Internet complaints skyrocket

Complaints about landline phones, mobile phones and internet services increased by 41.1 per cent in the past financial year.

The Telecommunications Industry Ombudsman’s (TIO) 2016/17 Annual Report published today also showed that complaints about internet services are now higher than complaints about mobile phones, the first time they have been the highest source of complaints.

This was largely due to the rollout of the national broadband network (NBN), which saw complaints more than double over the previous financial year.

Delays to connections were the main cause for NBN complaints, followed by internet and landline faults for services delivered over the network.

TIO Ombudsman Judi Jones said the issues surrounding the NBN rollout were “a cause for concern”.

“The national broadband network project is complex, and it is important all parties involved work together to ensure a great consumer experience,” Ms Jones said.

Ms Jones also said the report shows that Australian consumers still have too many complaints about their customer service, billing or faults.

“The picture the complaints show is we are frustrated when we cannot rely on technology to stay connected, to be informed, and to do business,” Ms Jones said.

The total number of complaints received by the TIO in the past financial year was 158,016, the highest level of complaints since 2012/13.

Customer service, billing and payments, faults and complaint handling were the most common complaints about phone and internet services.

Complaints recorded about internet services increased by 64.8 per cent over the previous year, compared with more moderate increases in complaints for landline phones (30.1 per cent) and mobile phones (27.5 per cent).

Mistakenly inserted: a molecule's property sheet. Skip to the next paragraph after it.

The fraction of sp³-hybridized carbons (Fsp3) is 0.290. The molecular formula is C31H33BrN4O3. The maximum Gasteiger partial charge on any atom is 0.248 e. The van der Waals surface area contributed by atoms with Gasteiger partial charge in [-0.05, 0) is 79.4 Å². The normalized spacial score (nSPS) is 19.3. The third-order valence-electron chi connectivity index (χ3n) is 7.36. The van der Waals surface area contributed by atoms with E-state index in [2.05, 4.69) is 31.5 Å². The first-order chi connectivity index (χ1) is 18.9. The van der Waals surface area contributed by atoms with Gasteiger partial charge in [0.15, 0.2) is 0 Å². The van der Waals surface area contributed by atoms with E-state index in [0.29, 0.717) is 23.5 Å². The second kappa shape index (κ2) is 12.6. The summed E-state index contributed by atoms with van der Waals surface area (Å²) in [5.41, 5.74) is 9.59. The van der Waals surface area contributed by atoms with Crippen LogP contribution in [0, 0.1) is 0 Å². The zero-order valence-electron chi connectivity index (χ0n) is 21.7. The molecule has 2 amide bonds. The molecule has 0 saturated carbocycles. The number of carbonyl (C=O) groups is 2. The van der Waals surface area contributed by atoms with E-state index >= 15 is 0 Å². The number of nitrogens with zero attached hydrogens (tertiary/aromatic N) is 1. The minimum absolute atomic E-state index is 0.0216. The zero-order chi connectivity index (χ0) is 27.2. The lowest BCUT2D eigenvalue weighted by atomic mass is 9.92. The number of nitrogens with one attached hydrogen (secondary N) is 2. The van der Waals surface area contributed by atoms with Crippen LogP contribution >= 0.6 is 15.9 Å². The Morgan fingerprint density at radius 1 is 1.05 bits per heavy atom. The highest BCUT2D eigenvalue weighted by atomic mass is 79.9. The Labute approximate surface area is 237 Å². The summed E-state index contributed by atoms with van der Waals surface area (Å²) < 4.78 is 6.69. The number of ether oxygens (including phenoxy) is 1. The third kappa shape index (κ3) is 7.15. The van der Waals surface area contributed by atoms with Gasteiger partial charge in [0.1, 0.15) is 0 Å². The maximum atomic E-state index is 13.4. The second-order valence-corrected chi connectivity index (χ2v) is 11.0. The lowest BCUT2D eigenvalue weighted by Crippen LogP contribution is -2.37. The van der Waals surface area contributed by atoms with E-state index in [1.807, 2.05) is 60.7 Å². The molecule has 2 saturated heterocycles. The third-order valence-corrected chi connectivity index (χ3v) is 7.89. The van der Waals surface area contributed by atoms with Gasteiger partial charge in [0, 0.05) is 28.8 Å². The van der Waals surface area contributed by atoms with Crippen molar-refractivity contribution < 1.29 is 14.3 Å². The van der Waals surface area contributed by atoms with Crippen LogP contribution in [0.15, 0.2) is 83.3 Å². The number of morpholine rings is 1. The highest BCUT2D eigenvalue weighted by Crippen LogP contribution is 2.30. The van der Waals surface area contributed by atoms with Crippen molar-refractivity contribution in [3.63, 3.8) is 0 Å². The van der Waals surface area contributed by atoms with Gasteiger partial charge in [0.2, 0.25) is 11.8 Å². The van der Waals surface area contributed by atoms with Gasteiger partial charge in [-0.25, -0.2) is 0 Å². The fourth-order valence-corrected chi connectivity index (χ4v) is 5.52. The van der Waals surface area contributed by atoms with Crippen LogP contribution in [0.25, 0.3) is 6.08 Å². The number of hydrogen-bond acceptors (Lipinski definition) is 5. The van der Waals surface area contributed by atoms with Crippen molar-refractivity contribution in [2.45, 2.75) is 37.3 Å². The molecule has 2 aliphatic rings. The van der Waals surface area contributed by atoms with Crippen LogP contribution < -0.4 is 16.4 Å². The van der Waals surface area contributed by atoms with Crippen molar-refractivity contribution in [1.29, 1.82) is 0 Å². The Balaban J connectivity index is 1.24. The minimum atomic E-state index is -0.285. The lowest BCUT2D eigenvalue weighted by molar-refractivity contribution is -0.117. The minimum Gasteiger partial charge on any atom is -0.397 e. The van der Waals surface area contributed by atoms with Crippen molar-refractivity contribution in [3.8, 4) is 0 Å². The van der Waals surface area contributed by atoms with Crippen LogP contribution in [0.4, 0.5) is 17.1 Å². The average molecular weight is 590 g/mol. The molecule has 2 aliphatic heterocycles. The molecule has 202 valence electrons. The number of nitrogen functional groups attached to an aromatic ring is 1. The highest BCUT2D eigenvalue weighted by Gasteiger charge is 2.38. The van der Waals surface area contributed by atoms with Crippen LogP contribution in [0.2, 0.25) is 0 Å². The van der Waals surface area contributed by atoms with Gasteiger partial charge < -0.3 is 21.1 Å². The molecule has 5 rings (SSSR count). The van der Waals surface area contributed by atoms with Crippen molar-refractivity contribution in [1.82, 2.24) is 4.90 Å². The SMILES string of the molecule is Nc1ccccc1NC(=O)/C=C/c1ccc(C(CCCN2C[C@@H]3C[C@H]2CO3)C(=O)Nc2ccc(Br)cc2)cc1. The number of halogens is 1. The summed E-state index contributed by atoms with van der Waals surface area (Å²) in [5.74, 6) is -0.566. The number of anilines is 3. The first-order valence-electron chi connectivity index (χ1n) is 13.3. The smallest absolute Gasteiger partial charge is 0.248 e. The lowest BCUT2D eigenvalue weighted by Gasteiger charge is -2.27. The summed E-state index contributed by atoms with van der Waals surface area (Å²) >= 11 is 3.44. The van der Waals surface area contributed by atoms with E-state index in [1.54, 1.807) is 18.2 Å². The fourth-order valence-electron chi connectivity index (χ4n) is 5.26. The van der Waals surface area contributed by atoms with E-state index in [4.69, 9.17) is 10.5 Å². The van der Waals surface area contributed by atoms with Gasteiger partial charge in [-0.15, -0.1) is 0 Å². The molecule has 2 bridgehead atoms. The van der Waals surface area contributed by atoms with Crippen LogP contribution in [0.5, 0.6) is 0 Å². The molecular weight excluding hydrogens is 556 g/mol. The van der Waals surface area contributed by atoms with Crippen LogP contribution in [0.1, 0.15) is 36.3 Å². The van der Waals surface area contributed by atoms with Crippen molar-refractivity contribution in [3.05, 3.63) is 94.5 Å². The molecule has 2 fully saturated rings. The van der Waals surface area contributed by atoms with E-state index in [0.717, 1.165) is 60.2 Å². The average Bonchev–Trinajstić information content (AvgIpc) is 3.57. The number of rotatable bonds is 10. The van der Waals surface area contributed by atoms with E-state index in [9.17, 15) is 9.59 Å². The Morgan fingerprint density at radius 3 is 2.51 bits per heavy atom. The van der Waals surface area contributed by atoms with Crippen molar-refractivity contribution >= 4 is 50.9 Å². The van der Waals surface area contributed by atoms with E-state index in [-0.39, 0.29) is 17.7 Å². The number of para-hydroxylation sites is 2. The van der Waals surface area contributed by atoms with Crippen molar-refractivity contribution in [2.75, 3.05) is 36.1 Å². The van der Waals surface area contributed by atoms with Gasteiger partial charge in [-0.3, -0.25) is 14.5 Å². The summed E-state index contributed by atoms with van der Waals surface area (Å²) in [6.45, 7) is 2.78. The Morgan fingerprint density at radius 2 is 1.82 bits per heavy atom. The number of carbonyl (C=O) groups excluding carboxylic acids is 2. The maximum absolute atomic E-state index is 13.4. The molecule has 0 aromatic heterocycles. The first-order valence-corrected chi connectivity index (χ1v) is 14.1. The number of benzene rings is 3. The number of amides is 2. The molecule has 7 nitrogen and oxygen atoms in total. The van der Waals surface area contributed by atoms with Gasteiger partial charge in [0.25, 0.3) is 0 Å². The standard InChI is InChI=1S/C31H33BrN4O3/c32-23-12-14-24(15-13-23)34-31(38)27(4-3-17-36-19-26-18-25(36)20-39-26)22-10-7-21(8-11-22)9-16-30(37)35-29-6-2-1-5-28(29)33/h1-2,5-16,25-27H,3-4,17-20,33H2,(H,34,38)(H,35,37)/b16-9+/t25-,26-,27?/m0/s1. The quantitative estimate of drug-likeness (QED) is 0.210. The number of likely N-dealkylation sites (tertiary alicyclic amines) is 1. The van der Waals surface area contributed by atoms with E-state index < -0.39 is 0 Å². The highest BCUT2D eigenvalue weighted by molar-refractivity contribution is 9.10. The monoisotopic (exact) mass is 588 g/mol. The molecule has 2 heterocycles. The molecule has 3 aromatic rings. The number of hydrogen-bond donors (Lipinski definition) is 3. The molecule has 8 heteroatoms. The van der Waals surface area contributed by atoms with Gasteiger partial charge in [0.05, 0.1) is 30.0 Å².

In 2016/17, South Australia recorded the highest growth in complaints, an increase of 51 per cent, followed by Western Australia with 49.1 per cent. The Northern Territory recorded the smallest increase in complaints (29.7 per cent).

Of the top 10 phone and internet service providers, Virgin Mobile was the only carrier to record a decrease in the number of complaints (11.6 per cent).

Opinion: NBN failures show Ombudsman needs more power

The sky-rocketing level of complaints to the Telecommunication Industry Ombudsman (TIO) highlight the massive failings of the current NBN rollout.

I made a complaint to the TIO last month concerning the inability of the NBN Co or my service provider to properly connect me to the network and have yet to have the issue resolved.

Constant reports about problems with connections and speeds once the service is installed, suggest that I am not alone.

The TIO has been recording and reporting complaints about services delivered over the NBN since 2013/14. Complaints about landline phones and internet services delivered over the network have grown consistently since that time.

The most recent figures show 27,195 complaints were recorded about services delivered over the NBN, a year-on-year increase of 159.3 per cent.

Earlier this month, we reported on the parliamentary committee calling for an overhaul of how the NBN is policed, and these latest figures support the call for change.

It recommended new regulations be introduced, so NBN Co would be bound to “service connection and fault repair timeframes” achieve “minimum network performance and reliability” and provide “compensation” for customers when such benchmarks are not met.

This is a good starting point, but the TIO should also be able to compel NBN Co to resolve internet problems when it is responsible for the outage.

What do you think? Have you had cause to register a complaint with the TIO? Were you happy with the resolution? Do you think the Ombudsman should have greater powers?

Written by Ben

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